Behind him, Quinn stepped into the dining car and took in the scene. He saw the hulking Worth approach a blue-uniformed bodyguard. Well, he thought to himself, I’ve been with this crew less than two days and I haven’t seen them get into a fight yet. Guess my luck just changed.

He sat down at an empty booth and keyed his order into the tabletop display.

As he expected, the door to the vestibule that linked the sleeper car to First Class didn’t open at all when Jonah stepped near it. There was a fancy keycard unit on the wall next to the hatch. Figures, Jonah thought to himself, then turned about and walked back towards the passenger car.

Once inside the vestibule, Jonah checked out the keycard unit that kept the train entry hatch locked. It didn’t look as sophisticated as the one blocking the entry to First Class, but it would be tough to crack.

Jonah’s sharp hearing picked up the sound of approaching footsteps a split second before the door to the passenger car opened, and the Fez-wearing steward stuck his head into the space between the cars.

“Excuse me sir, but there’s no smoking in the vestibule,” the steward almost purred as he spoke.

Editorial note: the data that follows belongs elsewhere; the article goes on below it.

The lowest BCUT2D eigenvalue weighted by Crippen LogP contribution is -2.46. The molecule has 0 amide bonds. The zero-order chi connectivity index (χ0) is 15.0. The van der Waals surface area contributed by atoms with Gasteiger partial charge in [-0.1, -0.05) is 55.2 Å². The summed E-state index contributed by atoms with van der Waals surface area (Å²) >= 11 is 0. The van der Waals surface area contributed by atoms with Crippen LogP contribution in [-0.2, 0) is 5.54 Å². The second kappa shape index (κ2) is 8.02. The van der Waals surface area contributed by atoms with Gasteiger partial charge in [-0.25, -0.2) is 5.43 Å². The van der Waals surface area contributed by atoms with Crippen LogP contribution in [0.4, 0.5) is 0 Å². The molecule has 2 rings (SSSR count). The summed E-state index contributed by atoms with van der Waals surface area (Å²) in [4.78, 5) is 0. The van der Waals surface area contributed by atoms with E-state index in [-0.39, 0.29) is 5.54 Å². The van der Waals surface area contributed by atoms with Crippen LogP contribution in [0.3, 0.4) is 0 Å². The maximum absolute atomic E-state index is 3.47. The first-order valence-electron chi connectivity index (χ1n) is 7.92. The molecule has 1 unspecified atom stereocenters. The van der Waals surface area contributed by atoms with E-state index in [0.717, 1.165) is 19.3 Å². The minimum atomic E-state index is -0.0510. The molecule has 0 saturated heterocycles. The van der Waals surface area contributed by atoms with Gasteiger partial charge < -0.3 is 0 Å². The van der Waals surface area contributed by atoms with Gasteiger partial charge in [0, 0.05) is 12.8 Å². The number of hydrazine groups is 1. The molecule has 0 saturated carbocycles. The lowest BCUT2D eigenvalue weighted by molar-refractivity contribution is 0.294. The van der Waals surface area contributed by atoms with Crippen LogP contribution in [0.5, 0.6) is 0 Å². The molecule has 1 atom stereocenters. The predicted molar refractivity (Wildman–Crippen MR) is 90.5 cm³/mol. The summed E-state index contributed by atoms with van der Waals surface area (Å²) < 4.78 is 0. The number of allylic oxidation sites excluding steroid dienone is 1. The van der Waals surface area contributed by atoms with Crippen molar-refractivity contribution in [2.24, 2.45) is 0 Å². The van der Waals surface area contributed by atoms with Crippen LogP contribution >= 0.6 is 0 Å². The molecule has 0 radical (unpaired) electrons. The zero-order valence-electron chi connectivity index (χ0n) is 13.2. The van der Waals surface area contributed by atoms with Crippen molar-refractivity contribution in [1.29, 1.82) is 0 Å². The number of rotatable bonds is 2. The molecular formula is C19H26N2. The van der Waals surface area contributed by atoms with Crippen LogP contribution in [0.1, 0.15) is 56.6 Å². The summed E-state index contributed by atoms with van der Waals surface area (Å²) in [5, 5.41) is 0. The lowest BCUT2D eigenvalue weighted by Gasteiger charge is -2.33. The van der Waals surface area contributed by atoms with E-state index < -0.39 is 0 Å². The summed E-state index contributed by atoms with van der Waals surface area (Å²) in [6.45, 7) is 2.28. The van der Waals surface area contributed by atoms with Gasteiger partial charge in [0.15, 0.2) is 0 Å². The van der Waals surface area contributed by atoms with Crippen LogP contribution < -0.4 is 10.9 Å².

Jonah growled back. “Does it look like I’m smoking a gorram cigarette?”

The steward would have smiled if his skin was capable of such flexibility. “Not at all,” he said evenly.

“Then take a hike!” Jonah shouted in the dead air separating the two men. The steward paused, then stepped through the vestibule, keeping his eyes locked on Jonah as he moved towards the sleeping car. Then he was gone. Jonah stared after him for a second, then started towards the passenger car and parts beyond.

Back in the dining car, the situation was unfolding predictably.

“Can I help you?” the bodyguard asked politely as he stepped in front of Worth. Worth was close enough to read the monogram on the man’s tie, which was a slightly more electric shade of blue than his suit or shirt. It read Blackwell.

“Er,” Worth managed. “Where’d you get the suit?”

“Oh, you like that?” the bodyguard said, clearly making conversation so Worth’s gaze wouldn’t wander back to the substantial chests of either dining guest. “Quartermaster tailors them up special.”

“That’s an interesting shade of blue,” Worth continued. “I know I’ve seen that somewhere before.”